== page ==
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What Does Generative AI Mean for Payments?
When the latest news in natural language processing (NLP) hits the newspaper comics on a Sunday, you know you've got a phenomenon on your hands. Perhaps you, like me, are asking yourself some questions: What the heck is ChatGTP? What does it mean for payments? How can I think about the risks? And what new ideas will the capabilities of NLP inspire?
What is ChatGPT? Like a lot of people in the past few weeks, I asked ChatGPT to tell me. The answer: "ChatGPT is a large language model that has been trained to generate human-like text. It can be used for a variety of natural language processing tasks such as language translation, question answering, and text generation."
Let's unpack this answer. "Large" means that the model is trained on vast amounts of data—that is, text created by humans. A "language model" is designed to understand written or spoken text. "Generate" means create content, which is a key capability to think about in the context of payments. Large language models like this one, using a massive amount of computing power and human training, are taught to pretend to be human in responding to written or spoken text.
How successful is this charade? A lot depends on the questions you ask and how you ask them. Your human input is still important. When you give the model a prompt, you are "programming" it to give you a list of Alfred Hitchcock's most famous movies or the ingredients for coq au vin. When you "program" a search engine by asking such a question, you see a list with links (that is, sources for the information). When you program a natural language model, you get sentences and no source for the information. The lack of sourcing is a critical distinction when it comes to assessing accuracy or bias.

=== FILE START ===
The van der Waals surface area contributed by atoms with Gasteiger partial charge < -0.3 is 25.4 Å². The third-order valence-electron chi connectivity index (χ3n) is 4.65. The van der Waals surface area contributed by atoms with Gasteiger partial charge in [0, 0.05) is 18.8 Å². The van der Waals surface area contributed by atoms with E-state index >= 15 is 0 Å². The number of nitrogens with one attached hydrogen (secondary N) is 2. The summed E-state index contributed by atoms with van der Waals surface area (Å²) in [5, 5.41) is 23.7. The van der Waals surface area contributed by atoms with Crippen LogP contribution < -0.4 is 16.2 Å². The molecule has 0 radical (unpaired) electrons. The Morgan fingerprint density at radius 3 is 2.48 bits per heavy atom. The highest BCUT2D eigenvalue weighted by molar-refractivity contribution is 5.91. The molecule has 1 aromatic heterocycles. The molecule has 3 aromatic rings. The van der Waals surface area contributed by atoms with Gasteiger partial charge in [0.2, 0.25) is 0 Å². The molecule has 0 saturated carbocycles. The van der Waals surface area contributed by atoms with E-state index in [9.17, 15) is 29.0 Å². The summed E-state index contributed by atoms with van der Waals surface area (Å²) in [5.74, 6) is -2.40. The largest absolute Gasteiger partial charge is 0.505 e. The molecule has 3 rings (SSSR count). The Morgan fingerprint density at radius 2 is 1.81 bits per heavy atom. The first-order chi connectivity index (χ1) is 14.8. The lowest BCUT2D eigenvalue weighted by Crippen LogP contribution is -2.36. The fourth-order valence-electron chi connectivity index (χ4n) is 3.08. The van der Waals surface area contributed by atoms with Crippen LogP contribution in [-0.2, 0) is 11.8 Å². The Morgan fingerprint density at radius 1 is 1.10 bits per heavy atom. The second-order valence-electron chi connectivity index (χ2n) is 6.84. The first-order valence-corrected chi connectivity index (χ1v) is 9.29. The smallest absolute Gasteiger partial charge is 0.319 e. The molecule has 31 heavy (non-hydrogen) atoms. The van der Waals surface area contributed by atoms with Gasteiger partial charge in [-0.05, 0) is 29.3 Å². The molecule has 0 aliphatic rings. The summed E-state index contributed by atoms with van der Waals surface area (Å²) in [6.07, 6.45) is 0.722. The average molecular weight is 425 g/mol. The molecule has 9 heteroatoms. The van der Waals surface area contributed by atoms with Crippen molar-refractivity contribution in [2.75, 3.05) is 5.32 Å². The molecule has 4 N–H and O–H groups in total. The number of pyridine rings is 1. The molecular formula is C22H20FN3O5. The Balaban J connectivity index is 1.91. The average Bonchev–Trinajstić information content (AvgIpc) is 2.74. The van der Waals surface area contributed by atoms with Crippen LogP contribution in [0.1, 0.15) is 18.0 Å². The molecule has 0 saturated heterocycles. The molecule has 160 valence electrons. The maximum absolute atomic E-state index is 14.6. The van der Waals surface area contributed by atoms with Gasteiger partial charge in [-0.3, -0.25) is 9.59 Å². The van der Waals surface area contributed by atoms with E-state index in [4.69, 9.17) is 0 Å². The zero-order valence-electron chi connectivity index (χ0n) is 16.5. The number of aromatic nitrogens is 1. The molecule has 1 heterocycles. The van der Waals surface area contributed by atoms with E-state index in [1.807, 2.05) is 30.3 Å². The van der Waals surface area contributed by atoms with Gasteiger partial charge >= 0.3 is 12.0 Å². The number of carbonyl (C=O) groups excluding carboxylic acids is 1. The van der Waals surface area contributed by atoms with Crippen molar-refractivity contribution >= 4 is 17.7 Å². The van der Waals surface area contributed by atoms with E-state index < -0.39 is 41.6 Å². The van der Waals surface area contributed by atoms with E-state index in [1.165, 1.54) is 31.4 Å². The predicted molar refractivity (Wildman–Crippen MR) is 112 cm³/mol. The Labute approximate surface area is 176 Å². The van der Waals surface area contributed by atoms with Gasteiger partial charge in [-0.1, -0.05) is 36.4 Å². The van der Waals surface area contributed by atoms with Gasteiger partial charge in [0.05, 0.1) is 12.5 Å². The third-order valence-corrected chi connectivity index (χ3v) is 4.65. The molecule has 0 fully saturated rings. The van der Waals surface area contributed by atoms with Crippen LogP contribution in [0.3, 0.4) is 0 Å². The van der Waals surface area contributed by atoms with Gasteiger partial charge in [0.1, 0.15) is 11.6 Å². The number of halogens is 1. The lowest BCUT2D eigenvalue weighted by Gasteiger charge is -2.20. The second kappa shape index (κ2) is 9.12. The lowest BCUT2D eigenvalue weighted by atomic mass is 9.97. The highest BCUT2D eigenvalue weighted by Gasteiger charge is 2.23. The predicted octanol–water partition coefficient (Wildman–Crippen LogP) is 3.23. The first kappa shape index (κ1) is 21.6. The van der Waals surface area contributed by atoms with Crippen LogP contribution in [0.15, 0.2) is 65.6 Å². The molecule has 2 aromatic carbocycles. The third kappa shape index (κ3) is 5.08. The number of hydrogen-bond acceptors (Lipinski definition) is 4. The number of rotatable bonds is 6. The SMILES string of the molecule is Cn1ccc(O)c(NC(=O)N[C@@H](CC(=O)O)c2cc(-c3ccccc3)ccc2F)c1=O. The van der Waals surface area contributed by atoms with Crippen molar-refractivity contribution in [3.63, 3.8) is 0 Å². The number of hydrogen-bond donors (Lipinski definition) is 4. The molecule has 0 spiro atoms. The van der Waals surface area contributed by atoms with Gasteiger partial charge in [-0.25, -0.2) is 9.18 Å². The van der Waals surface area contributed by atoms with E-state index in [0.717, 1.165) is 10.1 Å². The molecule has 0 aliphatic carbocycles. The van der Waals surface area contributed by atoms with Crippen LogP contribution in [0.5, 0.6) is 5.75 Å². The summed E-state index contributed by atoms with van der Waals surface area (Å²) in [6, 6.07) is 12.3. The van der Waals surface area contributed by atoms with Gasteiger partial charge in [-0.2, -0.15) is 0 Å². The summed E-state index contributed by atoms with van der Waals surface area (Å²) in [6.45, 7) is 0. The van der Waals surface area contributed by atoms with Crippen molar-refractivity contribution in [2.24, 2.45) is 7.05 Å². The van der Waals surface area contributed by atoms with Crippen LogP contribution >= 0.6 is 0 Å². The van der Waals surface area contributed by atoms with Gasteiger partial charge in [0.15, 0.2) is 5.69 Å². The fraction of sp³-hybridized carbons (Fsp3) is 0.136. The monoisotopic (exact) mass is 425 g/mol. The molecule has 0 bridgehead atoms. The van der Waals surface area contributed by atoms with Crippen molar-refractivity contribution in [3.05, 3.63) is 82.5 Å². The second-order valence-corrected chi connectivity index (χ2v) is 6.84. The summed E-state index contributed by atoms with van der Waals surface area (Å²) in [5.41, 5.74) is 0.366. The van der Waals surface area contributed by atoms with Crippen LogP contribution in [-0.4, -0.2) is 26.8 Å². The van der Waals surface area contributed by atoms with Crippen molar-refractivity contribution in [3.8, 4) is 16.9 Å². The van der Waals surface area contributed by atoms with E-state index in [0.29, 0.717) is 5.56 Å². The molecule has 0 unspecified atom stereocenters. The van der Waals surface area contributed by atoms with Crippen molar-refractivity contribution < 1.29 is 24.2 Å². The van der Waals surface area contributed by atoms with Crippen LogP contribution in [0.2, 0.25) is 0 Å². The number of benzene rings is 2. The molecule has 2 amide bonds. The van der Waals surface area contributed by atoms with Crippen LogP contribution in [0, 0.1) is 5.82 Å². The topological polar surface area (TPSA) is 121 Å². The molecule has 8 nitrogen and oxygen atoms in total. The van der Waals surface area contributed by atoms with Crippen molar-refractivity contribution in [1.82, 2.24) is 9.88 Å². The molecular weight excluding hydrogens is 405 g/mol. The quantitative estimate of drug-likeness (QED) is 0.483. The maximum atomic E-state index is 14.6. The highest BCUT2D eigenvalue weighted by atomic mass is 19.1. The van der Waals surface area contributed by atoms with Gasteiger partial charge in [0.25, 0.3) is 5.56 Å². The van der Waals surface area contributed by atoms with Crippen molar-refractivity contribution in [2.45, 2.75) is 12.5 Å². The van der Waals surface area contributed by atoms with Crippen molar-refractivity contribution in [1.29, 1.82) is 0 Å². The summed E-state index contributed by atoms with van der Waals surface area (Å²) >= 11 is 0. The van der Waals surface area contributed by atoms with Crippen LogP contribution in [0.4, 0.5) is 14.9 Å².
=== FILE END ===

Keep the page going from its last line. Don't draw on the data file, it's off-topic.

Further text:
Setting accuracy aside, the answers I got sounded human enough to me, maybe a bit stilted. Let's look at the opportunities and risks for payments.
Opportunity. Generative AI has the potential to make customers feel like they are chatting with a person when they are interacting with a bot. For customers like me, that could cut down on trudging through FAQs to get an answer—or even a hint to an answer—depending, of course, on how well trained the bot is. Chatbots could become more responsive to me personally.
Risk. Generative AI has the potential to enable fraud. New tech = new fraud, as we learned with new tech for making remote payments. The ability to create plausible content and mimic human conversation is chilling in the context of phishing—for example. ChatGPT already can pretend to be an ATM information screen.
Opportunity. Generative AI has the potential to prevent fraud. NLP tools can find patterns in data, perhaps leading them to detect fraud created with these very same tools. We've seen this pattern before in payments, with innovations in fraud followed by innovations in fraud prevention and detection, et cetera, et cetera, et cetera. As previously pointed out by the Federal Trade Commission, however, AI is no silver bullet in fighting fraud.
When I asked the model, "What practices are most important to prevent payments fraud?," I got an error message. Too complicated? Too dependent on common sense? Too speculative? Therefore, without AI assistance, here are this earthling's thoughts about ways to prevent payments fraud in the era of generative AI:
- Keep your tech and tools up to date.
- Share information across the payments industry.
- Educate employees and end users.
- Use dual controls when possible.
- Practice password hygiene.
- Always keep an eye out for The Next Big Thing.
To learn more, check out two podcasts I found informative:
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